Ten years is too long to wait for another SimCity, especially if all you've had to tide you over is the objectively terrible SimCity Societies. That's all changing now that SimCity is heading back to Maxis for a brand new remake. If EA has its way, this will be the SimCity that redefines the series.
The core of the experience is Maxis's promise to simulate everything you see. From the individual cars on the road to the families within each and every home, everything matters. It centers on the concept of "integrity," with each and every system behaving in a way that's consistent with every other system.
Even so, some things have been streamlined to make the game more accessible. There aren't, for instance, separate zones for high, medium and low density this time around. No, in the new SimCity, the density of a zone will be determined instead by the size of the road you put next to it. Build a residential area next to a simple two lane street and you'll get modest suburban homes. Build that same residential area next to a highway and you'll get massive apartment buildings.
The new GlassBox engine includes all the wonderfully charming details you'd expect from a Maxis game. The whole world has a scale-model like feel, and the activity and animations help make it feel like a real place. Put down a residential district and you'll see construction trucks and moving vans swoop in to build the homes and fill them with people. Let too many problems slide and you'll also have picketers standing outside the courthouse. We even got to see one arsonist enter a building and set it on fire. Each city also has its own unique visual flair as well, so you might have a very different look for a city filled with blue-collar coal miners than you would with high-end tourists. Better still, some of the buildings even have Spore-like modules and upgrades, so you can fine tune your buildings to meet your exact needs.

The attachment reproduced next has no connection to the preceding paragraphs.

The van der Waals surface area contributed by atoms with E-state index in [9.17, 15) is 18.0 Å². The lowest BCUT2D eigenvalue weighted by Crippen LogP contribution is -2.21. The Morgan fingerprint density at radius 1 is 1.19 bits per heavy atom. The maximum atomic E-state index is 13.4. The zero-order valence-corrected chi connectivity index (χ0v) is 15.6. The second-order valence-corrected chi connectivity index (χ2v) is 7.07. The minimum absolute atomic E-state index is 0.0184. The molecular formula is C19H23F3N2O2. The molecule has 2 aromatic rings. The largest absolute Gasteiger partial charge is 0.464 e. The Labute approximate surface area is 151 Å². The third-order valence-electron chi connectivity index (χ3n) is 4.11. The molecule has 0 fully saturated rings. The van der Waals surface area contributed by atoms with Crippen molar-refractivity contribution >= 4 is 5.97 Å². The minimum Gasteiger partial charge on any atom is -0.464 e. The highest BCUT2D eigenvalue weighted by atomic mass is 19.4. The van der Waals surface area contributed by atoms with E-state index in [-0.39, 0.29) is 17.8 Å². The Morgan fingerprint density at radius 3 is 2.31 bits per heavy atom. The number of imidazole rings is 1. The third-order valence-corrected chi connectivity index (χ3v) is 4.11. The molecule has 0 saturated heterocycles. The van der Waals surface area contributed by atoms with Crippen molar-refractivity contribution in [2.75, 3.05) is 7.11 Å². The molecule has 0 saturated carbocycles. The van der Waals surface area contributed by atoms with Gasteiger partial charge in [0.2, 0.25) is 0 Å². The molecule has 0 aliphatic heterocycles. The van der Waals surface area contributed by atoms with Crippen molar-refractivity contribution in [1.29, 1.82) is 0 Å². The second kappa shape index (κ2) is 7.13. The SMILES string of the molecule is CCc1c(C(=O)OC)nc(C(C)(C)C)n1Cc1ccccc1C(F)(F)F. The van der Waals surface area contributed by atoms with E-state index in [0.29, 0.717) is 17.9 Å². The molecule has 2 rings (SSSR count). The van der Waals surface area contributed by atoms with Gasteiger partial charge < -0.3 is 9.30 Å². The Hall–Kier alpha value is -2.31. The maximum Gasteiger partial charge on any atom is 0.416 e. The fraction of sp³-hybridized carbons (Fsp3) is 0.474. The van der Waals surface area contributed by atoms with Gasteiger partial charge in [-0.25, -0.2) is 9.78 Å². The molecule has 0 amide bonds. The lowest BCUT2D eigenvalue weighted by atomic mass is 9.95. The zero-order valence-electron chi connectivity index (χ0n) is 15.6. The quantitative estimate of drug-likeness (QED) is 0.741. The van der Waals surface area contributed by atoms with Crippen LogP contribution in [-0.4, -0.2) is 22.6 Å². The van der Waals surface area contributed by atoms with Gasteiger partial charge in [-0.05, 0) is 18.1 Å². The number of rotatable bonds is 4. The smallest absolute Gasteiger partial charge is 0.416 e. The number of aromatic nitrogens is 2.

One of the coolest additions is multiplayer. Here each player gets their own city and can work together on group projects and share resources. Perhaps the most intriguing aspect of multiplayer is the way your city can impact your neighbors. Let the crime or pollution get out of hand and you may find that your problems are spilling over into nearby cities. It's a neat concept, but it also requires SimCity to have an always-on internet connection. EA seems prepared to throw up its hands and claim to be unable to resist the industry trend towards always on connections, especially for PC games.
EA hasn't yet offered up many details on user generated content or disasters but we're sure to find more out at E3 this week. Stay tuned to The Escapist for more details soon.
Publisher: Electronic Arts